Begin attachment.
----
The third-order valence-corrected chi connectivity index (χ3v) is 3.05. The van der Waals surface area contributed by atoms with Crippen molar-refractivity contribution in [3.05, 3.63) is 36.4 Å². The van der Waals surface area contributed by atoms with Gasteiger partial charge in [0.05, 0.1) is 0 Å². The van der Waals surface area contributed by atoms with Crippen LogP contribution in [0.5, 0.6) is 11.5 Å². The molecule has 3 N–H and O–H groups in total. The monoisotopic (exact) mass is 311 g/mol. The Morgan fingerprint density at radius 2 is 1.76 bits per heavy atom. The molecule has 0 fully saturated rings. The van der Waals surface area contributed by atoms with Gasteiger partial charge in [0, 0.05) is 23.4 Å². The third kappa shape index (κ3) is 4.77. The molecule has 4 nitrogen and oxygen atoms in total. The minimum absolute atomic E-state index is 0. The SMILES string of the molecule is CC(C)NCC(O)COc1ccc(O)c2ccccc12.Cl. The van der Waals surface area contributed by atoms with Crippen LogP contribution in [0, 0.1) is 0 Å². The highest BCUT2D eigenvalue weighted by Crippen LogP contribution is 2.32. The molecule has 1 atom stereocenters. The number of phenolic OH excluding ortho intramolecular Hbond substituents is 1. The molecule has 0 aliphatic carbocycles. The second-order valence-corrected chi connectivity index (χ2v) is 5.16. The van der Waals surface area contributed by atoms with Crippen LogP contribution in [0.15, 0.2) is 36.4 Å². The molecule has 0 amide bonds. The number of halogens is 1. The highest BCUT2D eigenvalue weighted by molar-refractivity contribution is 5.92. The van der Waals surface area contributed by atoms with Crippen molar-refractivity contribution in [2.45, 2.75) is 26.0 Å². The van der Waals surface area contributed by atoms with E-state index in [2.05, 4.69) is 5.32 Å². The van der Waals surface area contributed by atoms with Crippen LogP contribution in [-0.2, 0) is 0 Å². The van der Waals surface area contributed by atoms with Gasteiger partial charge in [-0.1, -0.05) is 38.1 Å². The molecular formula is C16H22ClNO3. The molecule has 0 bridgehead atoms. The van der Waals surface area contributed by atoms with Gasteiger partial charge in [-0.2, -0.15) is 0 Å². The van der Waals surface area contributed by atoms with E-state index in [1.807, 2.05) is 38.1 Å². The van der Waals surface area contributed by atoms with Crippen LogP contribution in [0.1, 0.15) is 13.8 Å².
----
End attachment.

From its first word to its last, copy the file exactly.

The third-order valence-corrected chi connectivity index (χ3v) is 3.05. The van der Waals surface area contributed by atoms with Crippen molar-refractivity contribution in [3.05, 3.63) is 36.4 Å². The van der Waals surface area contributed by atoms with Gasteiger partial charge in [0.05, 0.1) is 0 Å². The van der Waals surface area contributed by atoms with Crippen LogP contribution in [0.5, 0.6) is 11.5 Å². The molecule has 3 N–H and O–H groups in total. The monoisotopic (exact) mass is 311 g/mol. The Morgan fingerprint density at radius 2 is 1.76 bits per heavy atom. The molecule has 0 fully saturated rings. The van der Waals surface area contributed by atoms with Gasteiger partial charge in [0, 0.05) is 23.4 Å². The third kappa shape index (κ3) is 4.77. The molecule has 4 nitrogen and oxygen atoms in total. The minimum absolute atomic E-state index is 0. The SMILES string of the molecule is CC(C)NCC(O)COc1ccc(O)c2ccccc12.Cl. The van der Waals surface area contributed by atoms with Crippen LogP contribution in [0, 0.1) is 0 Å². The highest BCUT2D eigenvalue weighted by Crippen LogP contribution is 2.32. The molecule has 1 atom stereocenters. The number of phenolic OH excluding ortho intramolecular Hbond substituents is 1. The molecule has 0 aliphatic carbocycles. The second-order valence-corrected chi connectivity index (χ2v) is 5.16. The van der Waals surface area contributed by atoms with Crippen LogP contribution in [0.15, 0.2) is 36.4 Å². The molecule has 0 amide bonds. The number of halogens is 1. The highest BCUT2D eigenvalue weighted by molar-refractivity contribution is 5.92. The van der Waals surface area contributed by atoms with Crippen molar-refractivity contribution in [2.45, 2.75) is 26.0 Å². The van der Waals surface area contributed by atoms with E-state index in [2.05, 4.69) is 5.32 Å². The van der Waals surface area contributed by atoms with Crippen LogP contribution in [-0.2, 0) is 0 Å². The van der Waals surface area contributed by atoms with Gasteiger partial charge in [-0.1, -0.05) is 38.1 Å². The molecular formula is C16H22ClNO3. The molecule has 0 bridgehead atoms. The van der Waals surface area contributed by atoms with Gasteiger partial charge in [-0.2, -0.15) is 0 Å². The van der Waals surface area contributed by atoms with E-state index in [1.807, 2.05) is 38.1 Å². The van der Waals surface area contributed by atoms with Crippen LogP contribution in [0.1, 0.15) is 13.8 Å².